Make rain mu­sic In­stall a unique wa­ter fea­ture

RUN A RAIN CHAIN FROM YOUR GUT­TER

Better Homes and Gardens (Australia) - - January Contents -

there’s noth­ing like the sound of rain on a tin roof – from a tin­kle, to a splosh, to the pound­ing of a sum­mer storm. But if you don’t have a tin roof, you can still de­light in these sum­mer son­ics by re­plac­ing a drain­pipe from your gut­ter with a rain chain. And you can gather the rain­wa­ter that has not gushed into the stormwa­ter sys­tem by chan­nelling it into a bar­rel or bowl and us­ing it later on your gar­den. Prac­ti­cal? Yes. Aes­thetic? Also yes. Melodic? Ab­so­lutely!

1, 2 IT’S A RAIN GAIN

Es­tab­lish a rain-chain gar­den in a dif­fi­cult cor­ner with plants that love the lin­ger­ing wet­ness. The splashes from the rain chain will hit the leaves then drib­ble into the soil, cre­at­ing a lit­tle oa­sis in a bleak spot. Mean­while, a basin or bar­rel, or even a bird­bath, col­lects the rest of the wa­ter.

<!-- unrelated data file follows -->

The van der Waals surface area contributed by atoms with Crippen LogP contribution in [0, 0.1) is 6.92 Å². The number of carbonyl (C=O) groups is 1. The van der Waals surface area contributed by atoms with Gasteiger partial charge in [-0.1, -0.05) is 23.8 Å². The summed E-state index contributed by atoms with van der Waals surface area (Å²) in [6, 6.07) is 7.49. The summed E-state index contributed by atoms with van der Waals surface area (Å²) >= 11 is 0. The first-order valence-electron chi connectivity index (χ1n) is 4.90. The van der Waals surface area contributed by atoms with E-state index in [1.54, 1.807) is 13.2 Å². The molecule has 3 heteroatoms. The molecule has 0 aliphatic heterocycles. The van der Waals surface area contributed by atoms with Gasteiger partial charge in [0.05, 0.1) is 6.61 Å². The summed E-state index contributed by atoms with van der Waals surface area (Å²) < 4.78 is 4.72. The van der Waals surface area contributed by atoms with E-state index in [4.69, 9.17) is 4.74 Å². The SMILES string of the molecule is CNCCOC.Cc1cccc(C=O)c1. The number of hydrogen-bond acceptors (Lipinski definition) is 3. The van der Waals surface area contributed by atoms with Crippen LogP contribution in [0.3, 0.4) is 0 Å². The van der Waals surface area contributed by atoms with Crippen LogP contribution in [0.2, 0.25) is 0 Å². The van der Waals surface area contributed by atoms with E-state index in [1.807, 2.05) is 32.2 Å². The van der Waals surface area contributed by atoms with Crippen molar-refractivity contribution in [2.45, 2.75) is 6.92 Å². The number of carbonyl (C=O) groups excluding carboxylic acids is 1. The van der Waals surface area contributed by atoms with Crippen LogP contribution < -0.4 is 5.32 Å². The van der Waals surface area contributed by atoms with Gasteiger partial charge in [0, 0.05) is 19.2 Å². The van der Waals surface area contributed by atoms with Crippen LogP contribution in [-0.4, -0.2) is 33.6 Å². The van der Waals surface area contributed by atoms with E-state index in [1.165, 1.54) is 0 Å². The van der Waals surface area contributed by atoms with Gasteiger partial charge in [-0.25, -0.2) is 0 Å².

3 peace­ful, tran­quil and wait­ing for the mu­sic

If you want to cre­ate an Asian-in­spired gar­den, a rain chain fall­ing into a shal­low pond gives it a quin­tes­sen­tial Ja­panese feel. Add a stone path­way – or ‘dry stream bed’ – mondo grass, ju­niper, clipped balls of box and maples for a wood­land ef­fect.

4 Wait­ing for your cup to run­neth over

The cups soften the noise of rain fall­ing down a chain and each cre­ates an in­di­vid­ual cas­cade of wa­ter. There’s noth­ing left for a bird­bath un­for­tu­nately, but it does pro­vide a pretty perch!

5 Runs rings around a run-of-the-mill down­pipe

You can opt for a sim­ple rain chain with­out the fancy cups or fun­nels, but you can add in­ter­est with the de­sign and struc­ture of the links.

6 mix the rain mu­sic with Heavy metal

In­clude big, rugged and rust­ing rain chains in a sus­tain­able gar­den bed. Plants that will ben­e­fit from the wa­ter run-off i nclude the strappy-leafed New Zealand flax, the big-leafed In­dian rhubarb and Prze­wal­ski’s Golden Ray (Ligu­laria prze­wal­skii) with their dainty yel­low flow­ers on long stalks.

1

2 WA­TER-LOV­ING PAPYRUS WILL ENJOY BE­ING SPLASHED WITH WA­TER. COLEUS BRINGS SUN­SHINE TO YOUR GAR­DEN EVEN WHEN THE CLOUDS ARE OVER­HEAD. ELEPHANT’S EARS LEAVES ARE WELL DE­SIGNED TO SPILL RAIN­WA­TER INTO THE SOIL.

4

THE IDEA OF A RAIN CHAIN COMES FROM JA­PAN, WHERE THEY HAVE BEEN USED FOR HUN­DREDS OF YEARS. THEY ARE IN­COR­PO­RATED IN MANY BUD­DHIST TEM­PLE DE­SIGNS WITH THE PUR­POSE OF PRO­VID­ING WA­TER MU­SIC AND PRO­MOT­ING PEACE AND TRAN­QUIL­LITY. 5

3

Newspapers in English

Newspapers from Australia

© PressReader. All rights reserved.